In the meanwhile I was also fascinated by the MUD community and I had that idea of a graphical MUD. Of course I was not alone. Others were trying to achieve something like that. I managed to join the development team of Illusia and write some of the AI code for NPCs.

Not long after that Ultima Online came out. I wanted to make my own UO server so I joined the UOX3 server emulator project. Someone had already reverse engineered the network code and developed the basic stuff for the server. I rewrote most of that code and improved the performance a fixed a hell of a lot of bugs. I also managed to write new scripts and features.

When Neverwinter Nights got released I found a new way to make my own online server to play with friends. What was missing was a way to persist data between game sessions. That's when I wrote a wrapper for MySQL and the necessary libraries for Neverwinter Nights. That way I could persist the world to a SQL database. That project reached 500 subscribers as soon as I launched the alpha test.

In between I managed to write mods for Unreal Tournament, Call of Duty, Half-Life 2, and many other FPS.

That was also the time when I learned UnrealScript, the Source SDK, Unreal Engine 3 and later on Unity and Unreal Engine 4.

Some of those tools are now part of my everyday game making arsenal.

Even though I value Unity as a very good engine when you need to cut the time and costs of development, I also had to switch to using engines like MonoGame and even write my own C++ high-performance 2D cross-platform OpenGL ES 2 engine. Recently I released a new Open Source game engine called Binocle. It’s available on GitHub and it features 2D and 3D OpenGL rendering, multi track audio, collision detection, sprite batching and much more.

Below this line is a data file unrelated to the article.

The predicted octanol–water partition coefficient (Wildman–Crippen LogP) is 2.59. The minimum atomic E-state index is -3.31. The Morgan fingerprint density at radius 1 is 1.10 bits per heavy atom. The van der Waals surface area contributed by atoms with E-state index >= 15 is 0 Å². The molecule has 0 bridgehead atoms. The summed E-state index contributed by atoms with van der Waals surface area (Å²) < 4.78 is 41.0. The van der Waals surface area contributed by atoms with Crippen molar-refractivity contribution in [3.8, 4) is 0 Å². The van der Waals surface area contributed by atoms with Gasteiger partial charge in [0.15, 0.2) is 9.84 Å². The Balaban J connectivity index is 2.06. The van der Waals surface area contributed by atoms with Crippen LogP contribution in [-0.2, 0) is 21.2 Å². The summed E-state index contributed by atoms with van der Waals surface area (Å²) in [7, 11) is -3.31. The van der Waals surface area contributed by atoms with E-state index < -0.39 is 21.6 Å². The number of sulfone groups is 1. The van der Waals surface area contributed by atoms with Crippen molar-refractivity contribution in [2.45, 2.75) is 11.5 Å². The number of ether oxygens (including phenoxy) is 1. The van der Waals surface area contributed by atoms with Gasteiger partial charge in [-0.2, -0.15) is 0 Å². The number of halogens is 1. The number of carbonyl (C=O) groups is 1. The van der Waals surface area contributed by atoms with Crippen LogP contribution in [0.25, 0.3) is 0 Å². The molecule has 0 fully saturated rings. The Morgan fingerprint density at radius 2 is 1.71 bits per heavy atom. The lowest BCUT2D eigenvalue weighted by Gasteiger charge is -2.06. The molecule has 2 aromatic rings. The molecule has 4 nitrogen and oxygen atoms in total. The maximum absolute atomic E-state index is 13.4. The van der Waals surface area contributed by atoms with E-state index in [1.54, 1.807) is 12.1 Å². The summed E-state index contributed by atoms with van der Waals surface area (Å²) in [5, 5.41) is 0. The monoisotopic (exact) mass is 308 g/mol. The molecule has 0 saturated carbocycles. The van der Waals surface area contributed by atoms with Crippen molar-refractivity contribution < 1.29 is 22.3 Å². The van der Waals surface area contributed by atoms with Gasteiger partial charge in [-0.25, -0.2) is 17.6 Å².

I’m also working on a prototype cross platform engine written in Rust. It started as a mini game prototype and it evolved to a stage where it runs on desktops, mobiles and soon in browsers

Beta testing

I've been beta testing a lot of games, especially multiplayer ones. To name a few: Ultima Online, Anarchy Online, DarkSpace Mimesis Online, Disney's ToonTown, Dark Age of Camelot, Dragon Empires, Shadowbane, Project IGI 2, Prigioni.

I also beta tested a lot of different SDKs: Crystal Space, Nebula Device (the one used by Radon Labs' Nomads), Auran's Jet, NeL (Nevrax Library, the one made for the MMO Ryzom), WildTangent WebDriver, LithTech SDK.

More games

I've been an active member of the MUD-Dev community, a community of developers and designers of online games constantly exchanging opinions and ideas with people working at places like Sony, Mythic Entertainment, Skotos, and the like.

I've also been a Role Playing Games addict, both on computer and with pen and paper. I've been playing D&D, AD&D, Cyberpunk, Call of the Cthulu, and more RPGs for years, both as Dungeon Master and as player.

I also enjoy playing tabletop and card games every once in a while.